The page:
Unfortunately, therapists aren’t immune to the politics and ideological conflicts that are sweeping our country, regarding mask-wearing and COVID-19. I saw one colleague make public her opposition to wearing a mask, claiming that she shouldn’t have to wear one due to an unnamed disability and refusing to wear masks in public stores. All therapists have patients who don’t want to wear masks or are asking therapists to write them letters that they don’t have to. Hint: This is absolutely something that I, and others, discourage therapists from doing. It is a forensic and medical and public health assessment and opinion that licensed therapists are simply not qualified to provide. Further, even where anxiety or autism is a legitimate mental health issue that makes wearing a mask challenging, the clinically appropriate response is to recommend desensitization and exposure techniques (to mask-wearing, not to COVID-19) in order to help individuals learn to cope with their anxious feelings while wearing a mask.

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Source: via Pixabay

Now, in Albuquerque, New Mexico, two therapists have been identified by public health authorities as “hot spots.” A hot spot designation in our public health terminology describes businesses that have had several positive tests for COVID-19 within a limited time frame. According to state officials, these therapists were providing indoor, in-person therapies while neither the therapist nor the patient was wearing a mask. To protect confidentiality, state officials are not releasing more information.

It’s unclear if the therapists were conducting regular COVID-19 screening (temperature, potential exposures, potential symptoms) of their patients or themselves. It’s also unclear whether they were practicing social distancing during therapy, refraining from touching, and remaining six feet apart. We don’t know if they were disinfecting their offices between patients or limiting traffic in their waiting room. But, the therapists didn’t want to wear masks, neither did their patients, and they didn’t feel like they needed to. And unfortunately, they ended up spreading COVID-19 as a result.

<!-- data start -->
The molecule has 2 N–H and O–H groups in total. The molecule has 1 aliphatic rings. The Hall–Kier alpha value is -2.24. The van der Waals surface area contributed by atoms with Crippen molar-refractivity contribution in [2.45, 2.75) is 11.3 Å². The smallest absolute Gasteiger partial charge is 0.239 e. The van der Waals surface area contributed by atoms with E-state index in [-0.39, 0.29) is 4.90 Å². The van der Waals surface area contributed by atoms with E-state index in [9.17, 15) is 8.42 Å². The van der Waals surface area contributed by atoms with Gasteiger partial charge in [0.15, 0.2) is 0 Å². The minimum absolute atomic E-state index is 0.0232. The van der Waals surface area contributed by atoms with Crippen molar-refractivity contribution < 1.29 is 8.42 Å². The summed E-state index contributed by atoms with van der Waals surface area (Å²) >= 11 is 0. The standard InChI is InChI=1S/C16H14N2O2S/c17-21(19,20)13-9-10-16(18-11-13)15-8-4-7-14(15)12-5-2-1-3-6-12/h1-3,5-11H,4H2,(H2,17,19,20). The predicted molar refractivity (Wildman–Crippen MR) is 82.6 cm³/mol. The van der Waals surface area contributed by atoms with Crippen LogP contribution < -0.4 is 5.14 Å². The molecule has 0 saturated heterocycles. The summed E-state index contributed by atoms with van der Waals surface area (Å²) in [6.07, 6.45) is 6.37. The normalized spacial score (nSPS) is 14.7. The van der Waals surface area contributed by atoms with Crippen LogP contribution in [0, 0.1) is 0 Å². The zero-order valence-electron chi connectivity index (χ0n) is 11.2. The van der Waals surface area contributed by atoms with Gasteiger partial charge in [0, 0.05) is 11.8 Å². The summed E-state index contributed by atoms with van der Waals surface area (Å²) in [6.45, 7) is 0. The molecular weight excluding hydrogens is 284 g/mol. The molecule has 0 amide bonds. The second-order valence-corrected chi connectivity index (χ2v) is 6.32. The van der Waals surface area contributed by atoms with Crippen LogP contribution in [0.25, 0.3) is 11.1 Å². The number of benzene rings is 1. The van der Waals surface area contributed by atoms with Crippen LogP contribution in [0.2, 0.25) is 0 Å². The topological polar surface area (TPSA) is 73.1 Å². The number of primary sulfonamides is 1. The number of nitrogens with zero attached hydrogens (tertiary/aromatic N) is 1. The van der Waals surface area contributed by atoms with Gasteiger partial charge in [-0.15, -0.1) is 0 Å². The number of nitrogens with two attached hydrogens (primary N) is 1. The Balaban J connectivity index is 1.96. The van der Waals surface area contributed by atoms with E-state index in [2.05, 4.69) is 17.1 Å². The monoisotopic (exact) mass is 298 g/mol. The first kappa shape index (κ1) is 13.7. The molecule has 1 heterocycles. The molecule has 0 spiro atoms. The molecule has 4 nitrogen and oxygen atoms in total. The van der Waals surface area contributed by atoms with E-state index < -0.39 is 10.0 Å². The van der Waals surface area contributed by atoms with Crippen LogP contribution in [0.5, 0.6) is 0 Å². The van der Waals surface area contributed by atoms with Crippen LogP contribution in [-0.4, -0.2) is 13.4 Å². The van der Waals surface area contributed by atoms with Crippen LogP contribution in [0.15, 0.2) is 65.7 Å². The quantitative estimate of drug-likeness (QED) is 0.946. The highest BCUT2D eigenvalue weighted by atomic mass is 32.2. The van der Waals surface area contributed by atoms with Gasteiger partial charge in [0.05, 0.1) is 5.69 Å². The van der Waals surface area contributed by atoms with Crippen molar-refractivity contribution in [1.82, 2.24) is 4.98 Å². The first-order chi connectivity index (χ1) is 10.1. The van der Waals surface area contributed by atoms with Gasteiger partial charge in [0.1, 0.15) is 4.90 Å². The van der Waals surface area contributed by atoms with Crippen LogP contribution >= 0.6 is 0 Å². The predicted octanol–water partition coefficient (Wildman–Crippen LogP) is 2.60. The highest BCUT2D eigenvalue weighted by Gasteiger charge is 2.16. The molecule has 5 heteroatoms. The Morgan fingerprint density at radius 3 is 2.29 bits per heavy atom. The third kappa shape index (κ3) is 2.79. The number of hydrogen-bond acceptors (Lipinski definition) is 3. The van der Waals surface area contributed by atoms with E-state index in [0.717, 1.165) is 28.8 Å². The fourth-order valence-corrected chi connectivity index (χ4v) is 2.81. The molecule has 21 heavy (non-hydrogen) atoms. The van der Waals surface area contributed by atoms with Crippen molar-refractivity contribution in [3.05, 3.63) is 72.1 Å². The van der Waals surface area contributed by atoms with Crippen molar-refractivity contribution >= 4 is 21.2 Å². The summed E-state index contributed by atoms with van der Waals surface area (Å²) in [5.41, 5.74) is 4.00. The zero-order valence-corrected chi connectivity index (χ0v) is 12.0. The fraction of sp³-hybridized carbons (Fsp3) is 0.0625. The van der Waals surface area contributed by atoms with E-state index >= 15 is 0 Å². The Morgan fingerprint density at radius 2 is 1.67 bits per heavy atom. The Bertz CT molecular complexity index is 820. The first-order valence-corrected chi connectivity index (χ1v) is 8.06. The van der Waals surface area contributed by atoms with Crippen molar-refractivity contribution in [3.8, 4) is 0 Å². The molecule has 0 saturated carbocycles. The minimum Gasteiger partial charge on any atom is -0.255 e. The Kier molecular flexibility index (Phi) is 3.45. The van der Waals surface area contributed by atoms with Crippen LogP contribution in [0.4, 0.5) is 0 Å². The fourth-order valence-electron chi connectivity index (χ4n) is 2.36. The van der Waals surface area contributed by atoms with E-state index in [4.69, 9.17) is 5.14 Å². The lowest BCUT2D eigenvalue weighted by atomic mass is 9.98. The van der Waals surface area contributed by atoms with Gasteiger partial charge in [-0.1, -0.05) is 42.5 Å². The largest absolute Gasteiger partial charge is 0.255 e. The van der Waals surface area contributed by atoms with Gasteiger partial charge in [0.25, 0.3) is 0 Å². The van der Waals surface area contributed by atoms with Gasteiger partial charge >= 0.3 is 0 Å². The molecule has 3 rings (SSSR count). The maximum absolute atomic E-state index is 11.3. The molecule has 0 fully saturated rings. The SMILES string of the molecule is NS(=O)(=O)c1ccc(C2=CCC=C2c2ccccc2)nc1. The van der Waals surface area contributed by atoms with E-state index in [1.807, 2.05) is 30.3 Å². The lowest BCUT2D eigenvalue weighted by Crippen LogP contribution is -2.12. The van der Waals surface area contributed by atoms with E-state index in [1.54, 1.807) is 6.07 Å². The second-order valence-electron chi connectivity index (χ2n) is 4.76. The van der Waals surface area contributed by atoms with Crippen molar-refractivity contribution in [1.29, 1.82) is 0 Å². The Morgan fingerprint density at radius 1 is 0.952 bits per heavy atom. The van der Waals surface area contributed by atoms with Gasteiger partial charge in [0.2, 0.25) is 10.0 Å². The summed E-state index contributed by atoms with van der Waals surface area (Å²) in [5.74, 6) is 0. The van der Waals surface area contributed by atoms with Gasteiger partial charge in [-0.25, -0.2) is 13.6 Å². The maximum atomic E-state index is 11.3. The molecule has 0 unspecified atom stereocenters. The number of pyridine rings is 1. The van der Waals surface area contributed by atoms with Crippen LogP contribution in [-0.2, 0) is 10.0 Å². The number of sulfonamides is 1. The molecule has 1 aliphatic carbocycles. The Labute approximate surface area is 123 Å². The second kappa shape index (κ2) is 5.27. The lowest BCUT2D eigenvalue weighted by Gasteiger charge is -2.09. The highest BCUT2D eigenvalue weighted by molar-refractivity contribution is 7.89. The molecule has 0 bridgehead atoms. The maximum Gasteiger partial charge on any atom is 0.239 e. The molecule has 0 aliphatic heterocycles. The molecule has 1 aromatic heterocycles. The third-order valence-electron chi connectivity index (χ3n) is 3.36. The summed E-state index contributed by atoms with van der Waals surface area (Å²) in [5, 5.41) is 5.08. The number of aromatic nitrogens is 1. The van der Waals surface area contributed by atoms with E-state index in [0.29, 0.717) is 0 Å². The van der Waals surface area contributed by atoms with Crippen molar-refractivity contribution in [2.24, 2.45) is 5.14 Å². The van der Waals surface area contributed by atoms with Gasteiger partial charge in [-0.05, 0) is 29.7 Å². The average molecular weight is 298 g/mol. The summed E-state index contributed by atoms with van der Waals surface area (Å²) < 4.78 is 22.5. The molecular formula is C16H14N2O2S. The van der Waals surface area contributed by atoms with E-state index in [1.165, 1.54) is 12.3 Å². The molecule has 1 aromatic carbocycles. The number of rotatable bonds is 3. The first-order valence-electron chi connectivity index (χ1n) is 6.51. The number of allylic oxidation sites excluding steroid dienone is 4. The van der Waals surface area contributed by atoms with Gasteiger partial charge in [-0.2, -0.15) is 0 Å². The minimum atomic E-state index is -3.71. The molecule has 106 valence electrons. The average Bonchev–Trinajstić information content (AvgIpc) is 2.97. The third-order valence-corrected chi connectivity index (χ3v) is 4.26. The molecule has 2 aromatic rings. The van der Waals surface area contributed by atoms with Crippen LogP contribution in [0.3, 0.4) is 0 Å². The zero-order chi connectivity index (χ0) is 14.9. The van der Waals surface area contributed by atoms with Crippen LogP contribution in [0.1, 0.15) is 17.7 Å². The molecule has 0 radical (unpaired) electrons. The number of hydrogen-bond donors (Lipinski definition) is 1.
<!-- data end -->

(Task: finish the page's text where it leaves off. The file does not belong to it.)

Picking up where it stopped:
Psychotherapy, in a closed-office for 50 minutes while not wearing a mask, is a high-risk encounter. Even if you remain six feet apart, you are exposed to the breath and exhalation of the other person in the room, exposed over a long enough period of time that your risk of infection is potentially quite high if the other person is infected. There are not very many degrees of separation between therapists, as health care providers, and hospitals, long-term care facilities, and high-risk populations such as the disabled, elderly, and those with compromising medical conditions. In these new and fast-changing times, it remains extremely unclear what level of liability mental health providers may hold if they spread COVID-19 through negligence.

As a result, it’s critical that therapists model for our patients how to maintain safety, responsibility, and ethical citizenship behavior. We fought hard to get access to remote services in order to protect ourselves, our families, and our patients. Unlike many other healthcare professions, we are able to provide a great majority of our services remotely, reducing the risk of exposure for ourselves and the people we treat. It’s our professional responsibility to do so, to resist the temptation to give in to fatigue, frustration, and ideology, and potentially sacrifice health or lives.

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Source: via Pixabay

The American Psychoanalytic Association crafted very thoughtful guidelines on the resumption of in-person therapy, available here. To be safe, and part of the solution rather than part of the problem, therapists must continue to:

  • Provide remote, telehealth services wherever and whenever possible;
  • Conduct regular, daily screenings of themselves and any patients they must encounter in-person;
  • Get tested if exposed, quarantine until cleared, and encourage their patients to do the same;
  • Wear masks themselves, require their patients to wear them, and practice social-distancing during in-person services;
  • Eliminate a waiting room and have patients wait in their car or outside until beginning therapy;
  • Limit the duration of any in-person contact, wherever possible. If in-person contact is necessary, do a hybrid model for part of the encounter, and telephone or telehealth for the longer part of the session.
  • Encourage their patients to maintain motivation and patience during these trying times.